Tony Eklof, originally from New England, has settled in Clonakilty after a career as a librarian at University College Dublin. His knowledge and passion for wine has been inspired by frequent visits to the wine growing regions of the continent, particularly Italy and France.
“Greece has many of the most original wine flavours in modern Europe.” Oz Clarke, ‘World of Wine’
Tired of Cabernet Sauvignon, Chardonnay or Pinot Grigio, all of which are planted and grown all over the wine-growing world now? Want to try something completely different? How about a glass of Agiorgitiko, Roditis, Lagorthi or even Moschofilero? Yes, these are all indigenous Greek varieties, and will undoubtedly give you a new taste sensation.
Wine culture in Greece stretches back thousands of years, but had fallen in recent years into a bit of a slump. A new generation of wine makers, many of whom trained in France, California or Australia have breathed new life into the Greek wine industry admirably relying on traditional Greek varieties.
The variety of styles is impressive. The north of Greece makes powerful reds from the Xinomavro grape, sometimes compared to Italy’s great Barolo, while central areas produce the famous retsina, which many tourists to the Greek Islands will have sampled. Retsina is unique in that pine resin is added during its fermentation. Very popular with ancient Greeks, sales in recent times have dropped off.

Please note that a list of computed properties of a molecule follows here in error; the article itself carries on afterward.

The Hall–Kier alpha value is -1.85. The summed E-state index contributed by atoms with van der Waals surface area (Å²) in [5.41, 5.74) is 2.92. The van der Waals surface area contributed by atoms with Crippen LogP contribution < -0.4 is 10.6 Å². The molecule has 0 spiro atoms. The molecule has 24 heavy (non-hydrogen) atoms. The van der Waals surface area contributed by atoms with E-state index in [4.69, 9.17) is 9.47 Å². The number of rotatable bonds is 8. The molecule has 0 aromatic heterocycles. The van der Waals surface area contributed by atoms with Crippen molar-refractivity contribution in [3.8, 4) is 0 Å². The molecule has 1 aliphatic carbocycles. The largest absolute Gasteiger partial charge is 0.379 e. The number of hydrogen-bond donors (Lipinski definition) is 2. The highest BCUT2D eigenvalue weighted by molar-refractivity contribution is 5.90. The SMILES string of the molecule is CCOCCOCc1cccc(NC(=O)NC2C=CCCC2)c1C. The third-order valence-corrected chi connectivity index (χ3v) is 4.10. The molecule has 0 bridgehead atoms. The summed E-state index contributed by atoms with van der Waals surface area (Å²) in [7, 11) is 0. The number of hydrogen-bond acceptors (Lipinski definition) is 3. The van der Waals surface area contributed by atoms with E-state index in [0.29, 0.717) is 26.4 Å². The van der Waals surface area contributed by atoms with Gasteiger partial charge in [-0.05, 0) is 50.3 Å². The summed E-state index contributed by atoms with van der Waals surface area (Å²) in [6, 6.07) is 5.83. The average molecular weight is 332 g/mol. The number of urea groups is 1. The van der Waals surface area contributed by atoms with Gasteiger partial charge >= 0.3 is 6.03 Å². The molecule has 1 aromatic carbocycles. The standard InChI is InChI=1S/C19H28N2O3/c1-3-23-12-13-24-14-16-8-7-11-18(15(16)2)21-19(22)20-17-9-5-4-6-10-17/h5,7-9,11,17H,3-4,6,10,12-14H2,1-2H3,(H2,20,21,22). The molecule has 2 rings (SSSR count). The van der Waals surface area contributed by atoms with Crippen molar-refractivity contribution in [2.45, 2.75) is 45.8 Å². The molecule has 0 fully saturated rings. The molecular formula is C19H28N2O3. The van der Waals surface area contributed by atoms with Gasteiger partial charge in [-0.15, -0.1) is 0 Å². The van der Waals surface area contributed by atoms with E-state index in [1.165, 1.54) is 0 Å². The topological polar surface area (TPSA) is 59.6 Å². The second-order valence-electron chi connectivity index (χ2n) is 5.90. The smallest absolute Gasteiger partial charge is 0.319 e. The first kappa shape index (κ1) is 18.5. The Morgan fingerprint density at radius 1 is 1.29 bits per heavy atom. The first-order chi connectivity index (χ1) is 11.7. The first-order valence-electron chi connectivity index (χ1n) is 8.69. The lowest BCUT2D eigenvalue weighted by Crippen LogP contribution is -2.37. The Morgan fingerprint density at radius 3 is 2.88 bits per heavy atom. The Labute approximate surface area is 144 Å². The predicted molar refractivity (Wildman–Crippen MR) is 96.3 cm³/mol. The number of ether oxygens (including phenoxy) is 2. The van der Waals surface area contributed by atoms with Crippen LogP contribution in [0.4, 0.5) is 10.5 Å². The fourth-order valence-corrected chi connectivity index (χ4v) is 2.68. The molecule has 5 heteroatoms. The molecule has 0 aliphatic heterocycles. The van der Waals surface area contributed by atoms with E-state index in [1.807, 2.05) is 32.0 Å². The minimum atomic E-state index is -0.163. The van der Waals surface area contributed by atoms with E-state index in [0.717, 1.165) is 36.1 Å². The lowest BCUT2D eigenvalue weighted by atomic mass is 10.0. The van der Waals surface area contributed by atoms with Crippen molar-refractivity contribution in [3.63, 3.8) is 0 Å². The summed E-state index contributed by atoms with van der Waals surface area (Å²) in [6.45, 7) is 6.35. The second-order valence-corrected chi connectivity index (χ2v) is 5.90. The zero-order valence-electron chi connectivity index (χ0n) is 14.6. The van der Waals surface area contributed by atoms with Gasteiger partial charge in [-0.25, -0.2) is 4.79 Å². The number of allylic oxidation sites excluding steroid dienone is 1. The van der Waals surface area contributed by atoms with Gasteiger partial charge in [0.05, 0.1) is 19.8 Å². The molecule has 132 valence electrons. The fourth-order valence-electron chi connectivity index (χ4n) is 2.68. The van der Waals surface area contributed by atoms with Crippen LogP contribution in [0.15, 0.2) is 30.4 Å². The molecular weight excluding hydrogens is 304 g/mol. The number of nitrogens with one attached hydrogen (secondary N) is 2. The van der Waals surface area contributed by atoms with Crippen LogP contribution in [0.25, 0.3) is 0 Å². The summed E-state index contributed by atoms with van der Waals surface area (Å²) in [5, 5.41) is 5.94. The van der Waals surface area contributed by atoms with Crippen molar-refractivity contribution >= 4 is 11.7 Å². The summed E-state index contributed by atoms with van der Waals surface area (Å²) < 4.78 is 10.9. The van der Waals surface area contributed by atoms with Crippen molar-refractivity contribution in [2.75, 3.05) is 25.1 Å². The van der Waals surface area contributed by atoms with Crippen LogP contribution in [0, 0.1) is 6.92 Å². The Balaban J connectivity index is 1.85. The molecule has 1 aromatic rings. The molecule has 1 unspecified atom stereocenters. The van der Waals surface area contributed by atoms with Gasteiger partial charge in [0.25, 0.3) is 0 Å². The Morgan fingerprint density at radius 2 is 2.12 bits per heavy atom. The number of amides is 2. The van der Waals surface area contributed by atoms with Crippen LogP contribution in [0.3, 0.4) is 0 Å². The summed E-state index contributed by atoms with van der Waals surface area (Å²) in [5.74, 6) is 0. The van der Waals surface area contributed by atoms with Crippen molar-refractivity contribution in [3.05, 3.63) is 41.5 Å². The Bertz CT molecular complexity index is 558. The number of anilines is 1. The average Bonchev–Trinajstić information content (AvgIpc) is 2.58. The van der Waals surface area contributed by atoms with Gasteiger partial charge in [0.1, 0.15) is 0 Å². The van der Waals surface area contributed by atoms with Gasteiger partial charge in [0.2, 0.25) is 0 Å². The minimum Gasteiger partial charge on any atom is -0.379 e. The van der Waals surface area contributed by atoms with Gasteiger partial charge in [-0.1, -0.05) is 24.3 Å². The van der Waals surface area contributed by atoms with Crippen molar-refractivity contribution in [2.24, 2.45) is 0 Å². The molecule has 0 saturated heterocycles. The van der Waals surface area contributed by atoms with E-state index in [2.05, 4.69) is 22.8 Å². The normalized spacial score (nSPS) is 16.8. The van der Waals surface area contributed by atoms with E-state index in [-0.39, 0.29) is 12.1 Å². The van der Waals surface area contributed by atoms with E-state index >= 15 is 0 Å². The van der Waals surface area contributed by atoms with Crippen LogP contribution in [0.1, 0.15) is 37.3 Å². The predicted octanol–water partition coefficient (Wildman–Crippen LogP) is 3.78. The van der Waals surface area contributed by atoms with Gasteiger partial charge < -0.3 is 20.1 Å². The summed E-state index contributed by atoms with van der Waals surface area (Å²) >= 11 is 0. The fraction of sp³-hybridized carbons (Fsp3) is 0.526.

The Peloponnese is home to Nemea, one of Greece’s most important wine-growing areas, while the Islands, Santorini in particular, produce some of the country’s most exciting whites. Crete unfortunately has a name for mass-produced dull wines, although even here there are signs of change.
Surprisingly it can be hard to source Greek wine although they are appearing more and more in good wine shops and forward-looking supermarkets. Marks and Spencer’s in particular have led the way in introducing a range of both red and white examples of Greek wine making.
At the time of writing LIDL, (Bandon, Clonakilty and Skibbereen) have a couple of Greek wines to coincide with their controversial Greek week. Controversial because there were heated complaints when the company airbrushed out the Christian cross on top of Santorini’s famous church on all their packaging in order to remain ‘religiously neutral’!
The white is Mantinia made from the Moschofilero grape and I found it to be floral, off-dry, and delightful. The red is Nemea 2016 and described as medium-sweet. Evidently this is the case with young wines from this region while the aged examples tend to be stronger and drier. Both are selling at €7.99 ‘while stocks last’.
If you wish to know more about Greek wine why not have a chat with someone much more expert than myself, namely Yiannis, the friendly wine manager of Scally’s SuperValu in Clonakilty. He is from Corinth after all!